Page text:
In late 2013 the FAA amended their policy to allow e-readers and tablets to be used gate to gate. It took almost a full year for the vast majority of airlines to officially adopt electronics usage but this year was the first major holiday season where travelers were able to read their e-books, digital magazines and newspapers in all phases of air travel.
Since the travel restrictions on e-readers, tablets and smartphones were lifted over 31 airlines have adopted the use of electronics and those companies account for 95% of all commercial traffic in the US. Australia, Canada and most of Europe have also relaxed their restrictions on the usage of electronics on flights, but exact numbers on airline adoption rates are unknown.
Many airlines have rushed to offer e-Book, digital magazine and digital newspaper services in their lounges and computer terminals aboard the aircraft. The intention behind most of these moves is to sell digital content to travelers and earn commissions on the sales. Others give the content away for free as an added incentive to book your travel with them.
Jetblue partnered with HarperCollins to provide excerpts from a selection of bestselling eBooks, and each digital sample will include buy buttons to a variety of retailers. Excerpted titles include Flesh and Blood by Patricia Cornwell, Yes Please by Amy Poehler, Endgame: The Calling by James Frey and Nils Johnson-Shelton, and Pete the Cat and His Magic Sunglasses by James Dean. Purchased titles are synced automatically via WIFI to a users reader or tablet.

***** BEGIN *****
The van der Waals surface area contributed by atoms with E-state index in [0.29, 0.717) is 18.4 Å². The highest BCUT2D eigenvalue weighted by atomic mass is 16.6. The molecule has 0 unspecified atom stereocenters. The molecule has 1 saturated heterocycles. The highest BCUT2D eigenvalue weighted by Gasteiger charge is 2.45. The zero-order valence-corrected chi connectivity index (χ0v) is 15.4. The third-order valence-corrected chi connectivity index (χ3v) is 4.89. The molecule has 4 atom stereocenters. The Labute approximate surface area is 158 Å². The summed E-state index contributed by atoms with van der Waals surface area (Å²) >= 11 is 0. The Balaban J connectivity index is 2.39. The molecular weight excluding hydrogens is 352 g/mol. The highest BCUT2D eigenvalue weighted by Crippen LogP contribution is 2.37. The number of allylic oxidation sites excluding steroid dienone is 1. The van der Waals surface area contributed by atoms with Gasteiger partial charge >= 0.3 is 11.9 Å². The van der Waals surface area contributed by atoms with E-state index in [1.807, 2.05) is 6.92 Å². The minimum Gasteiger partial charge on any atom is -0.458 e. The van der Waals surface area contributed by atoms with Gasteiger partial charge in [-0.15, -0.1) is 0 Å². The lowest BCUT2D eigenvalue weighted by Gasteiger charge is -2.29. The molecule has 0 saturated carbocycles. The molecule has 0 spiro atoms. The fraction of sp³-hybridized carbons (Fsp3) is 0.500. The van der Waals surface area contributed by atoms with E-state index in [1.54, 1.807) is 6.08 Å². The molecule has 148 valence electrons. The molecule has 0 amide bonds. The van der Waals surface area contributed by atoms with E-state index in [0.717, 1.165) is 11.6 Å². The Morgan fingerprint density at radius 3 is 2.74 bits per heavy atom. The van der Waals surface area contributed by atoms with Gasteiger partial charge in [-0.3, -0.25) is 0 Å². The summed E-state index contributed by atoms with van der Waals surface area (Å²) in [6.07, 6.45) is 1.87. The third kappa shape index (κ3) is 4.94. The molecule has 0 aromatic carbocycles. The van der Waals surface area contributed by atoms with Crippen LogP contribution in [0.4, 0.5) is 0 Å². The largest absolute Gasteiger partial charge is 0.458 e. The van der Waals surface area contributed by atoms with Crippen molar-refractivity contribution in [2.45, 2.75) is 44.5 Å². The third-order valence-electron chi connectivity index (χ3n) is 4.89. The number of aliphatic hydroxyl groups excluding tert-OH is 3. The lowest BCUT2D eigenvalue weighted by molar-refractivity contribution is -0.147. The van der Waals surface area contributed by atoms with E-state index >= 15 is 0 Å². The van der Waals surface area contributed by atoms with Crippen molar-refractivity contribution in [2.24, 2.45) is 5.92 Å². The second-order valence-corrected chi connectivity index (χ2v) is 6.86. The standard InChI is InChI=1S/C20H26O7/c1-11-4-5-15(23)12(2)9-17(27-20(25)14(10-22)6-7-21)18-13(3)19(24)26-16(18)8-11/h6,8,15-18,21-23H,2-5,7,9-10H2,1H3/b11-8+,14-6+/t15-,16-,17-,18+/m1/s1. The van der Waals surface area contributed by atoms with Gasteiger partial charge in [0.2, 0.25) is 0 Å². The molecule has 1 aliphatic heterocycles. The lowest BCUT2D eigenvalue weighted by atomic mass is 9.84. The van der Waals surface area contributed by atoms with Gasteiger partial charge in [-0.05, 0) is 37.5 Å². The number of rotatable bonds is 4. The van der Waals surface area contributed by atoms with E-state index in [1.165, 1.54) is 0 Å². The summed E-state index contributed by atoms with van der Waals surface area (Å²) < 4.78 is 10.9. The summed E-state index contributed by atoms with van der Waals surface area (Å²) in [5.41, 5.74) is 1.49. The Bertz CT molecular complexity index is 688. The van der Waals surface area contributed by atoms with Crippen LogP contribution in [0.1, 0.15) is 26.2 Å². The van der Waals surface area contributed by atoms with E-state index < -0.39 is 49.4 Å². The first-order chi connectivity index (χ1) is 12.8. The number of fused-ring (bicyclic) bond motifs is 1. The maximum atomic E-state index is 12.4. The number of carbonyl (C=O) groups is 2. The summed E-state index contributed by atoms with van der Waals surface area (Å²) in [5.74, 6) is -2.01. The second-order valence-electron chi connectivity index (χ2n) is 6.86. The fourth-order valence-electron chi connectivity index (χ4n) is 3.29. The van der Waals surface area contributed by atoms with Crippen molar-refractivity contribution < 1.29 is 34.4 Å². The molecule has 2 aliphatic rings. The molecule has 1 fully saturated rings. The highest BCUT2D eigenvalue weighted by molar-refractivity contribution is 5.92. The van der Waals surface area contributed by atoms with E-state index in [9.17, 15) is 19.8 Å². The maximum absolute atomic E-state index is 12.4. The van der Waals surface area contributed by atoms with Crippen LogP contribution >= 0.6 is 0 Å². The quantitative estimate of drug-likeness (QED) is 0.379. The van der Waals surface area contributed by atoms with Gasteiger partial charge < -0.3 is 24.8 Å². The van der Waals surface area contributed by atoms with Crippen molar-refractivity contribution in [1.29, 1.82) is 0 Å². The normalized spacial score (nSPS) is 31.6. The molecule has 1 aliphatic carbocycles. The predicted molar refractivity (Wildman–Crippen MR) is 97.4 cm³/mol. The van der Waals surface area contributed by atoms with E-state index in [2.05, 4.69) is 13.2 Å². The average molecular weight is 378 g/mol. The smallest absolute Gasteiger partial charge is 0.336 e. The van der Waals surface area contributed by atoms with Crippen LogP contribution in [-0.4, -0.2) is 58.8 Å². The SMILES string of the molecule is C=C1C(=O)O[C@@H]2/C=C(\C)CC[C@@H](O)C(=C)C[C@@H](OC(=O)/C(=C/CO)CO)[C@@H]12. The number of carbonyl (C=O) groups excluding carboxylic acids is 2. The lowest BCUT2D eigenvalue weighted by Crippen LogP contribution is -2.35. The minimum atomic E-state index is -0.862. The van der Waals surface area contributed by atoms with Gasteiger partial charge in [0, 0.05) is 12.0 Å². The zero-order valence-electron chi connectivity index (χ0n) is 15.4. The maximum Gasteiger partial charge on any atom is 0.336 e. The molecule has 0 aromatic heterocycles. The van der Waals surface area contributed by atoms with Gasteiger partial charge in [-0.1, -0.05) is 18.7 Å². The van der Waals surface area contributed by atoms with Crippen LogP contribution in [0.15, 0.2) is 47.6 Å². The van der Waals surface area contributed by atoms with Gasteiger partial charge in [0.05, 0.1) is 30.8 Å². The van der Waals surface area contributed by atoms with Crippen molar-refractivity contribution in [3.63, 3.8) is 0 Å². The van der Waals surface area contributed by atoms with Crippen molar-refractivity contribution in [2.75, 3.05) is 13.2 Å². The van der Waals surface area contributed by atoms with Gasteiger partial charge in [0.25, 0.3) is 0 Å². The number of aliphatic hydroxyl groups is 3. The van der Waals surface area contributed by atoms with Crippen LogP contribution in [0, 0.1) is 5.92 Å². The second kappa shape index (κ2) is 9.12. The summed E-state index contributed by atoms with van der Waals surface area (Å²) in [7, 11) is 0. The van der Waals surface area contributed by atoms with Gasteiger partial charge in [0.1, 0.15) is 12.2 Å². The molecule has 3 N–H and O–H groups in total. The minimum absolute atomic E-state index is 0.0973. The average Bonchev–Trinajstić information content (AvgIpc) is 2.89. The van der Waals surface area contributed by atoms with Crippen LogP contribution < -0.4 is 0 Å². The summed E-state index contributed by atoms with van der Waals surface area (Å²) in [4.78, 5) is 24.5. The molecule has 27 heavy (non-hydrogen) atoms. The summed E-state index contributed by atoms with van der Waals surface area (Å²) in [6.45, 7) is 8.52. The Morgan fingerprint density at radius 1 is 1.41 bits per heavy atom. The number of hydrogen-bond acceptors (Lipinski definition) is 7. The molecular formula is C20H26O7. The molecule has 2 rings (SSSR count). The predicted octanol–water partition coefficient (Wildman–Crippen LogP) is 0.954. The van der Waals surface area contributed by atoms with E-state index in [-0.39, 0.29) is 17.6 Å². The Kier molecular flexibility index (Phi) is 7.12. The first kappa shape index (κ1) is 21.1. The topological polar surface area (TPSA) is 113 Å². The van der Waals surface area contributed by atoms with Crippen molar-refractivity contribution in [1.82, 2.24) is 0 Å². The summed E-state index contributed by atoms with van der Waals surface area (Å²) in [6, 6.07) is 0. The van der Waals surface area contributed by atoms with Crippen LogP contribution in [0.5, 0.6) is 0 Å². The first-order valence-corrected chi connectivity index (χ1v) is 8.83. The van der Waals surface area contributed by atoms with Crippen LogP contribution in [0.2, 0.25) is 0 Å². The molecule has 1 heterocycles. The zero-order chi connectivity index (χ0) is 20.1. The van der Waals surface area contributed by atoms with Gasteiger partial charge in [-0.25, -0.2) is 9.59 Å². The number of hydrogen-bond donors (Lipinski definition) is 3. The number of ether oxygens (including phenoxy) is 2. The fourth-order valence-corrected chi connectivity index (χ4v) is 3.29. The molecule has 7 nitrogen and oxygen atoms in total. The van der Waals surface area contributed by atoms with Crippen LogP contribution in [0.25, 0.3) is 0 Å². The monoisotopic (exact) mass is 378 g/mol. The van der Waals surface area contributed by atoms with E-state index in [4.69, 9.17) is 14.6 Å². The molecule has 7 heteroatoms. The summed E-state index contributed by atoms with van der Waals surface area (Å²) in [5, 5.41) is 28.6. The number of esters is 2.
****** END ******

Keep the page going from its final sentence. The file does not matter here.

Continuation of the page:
Newspaper and Magazine company PressReader offers their content in Virgin Australia lounges, which allows guests to access over 3,000 publications. They have also ironed out an agreement with flyDubai to have about a hundred papers available in the in-flight entertainment system to read in the air. Prior to takeoff guests can use their own devices to download thousands of issues for free and can read them whenever they want.
Although travelers have and airlines have been quick to embrace e-reading on air flights, the 60,000 person strong Association of Flight Attendants has filed a lawsuit against the FAA. In a legal filing they said that the FAA “acted improperly” and failed to follow proper protocol implementing the changes. A lawyer for the Association of Flight Attendants has argued that portable electronic devices distract passengers from safety announcements and can “become dangerous projectiles.”
Its doubtful whether or not the lawsuit has any merit, the three judges presiding over the case are not going to countermand the relaxed restrictions. In a recent statement by Judge Harry T. Edwards he said “Airlines have always had discretion on how to handle this.”
U.S. airlines carried 574.3 million system wide (domestic and international) scheduled service passengers during the first nine months of 2014. Exact statistics for the holiday season should be available within the next month. According to Twitter and Facebook social metrics, many travelers were very happy with being able to use their electronics gate to gate this year. Listening to music while taking off and landing remained one of the most popular ways travelers alleviated the stress of flying.
Michael Kozlowski has written about audiobooks and e-readers for the past twelve years. Newspapers and websites such as the CBC, CNET, Engadget, Huffington Post and the New York Times have picked up his articles. He Lives in Vancouver, British Columbia, Canada.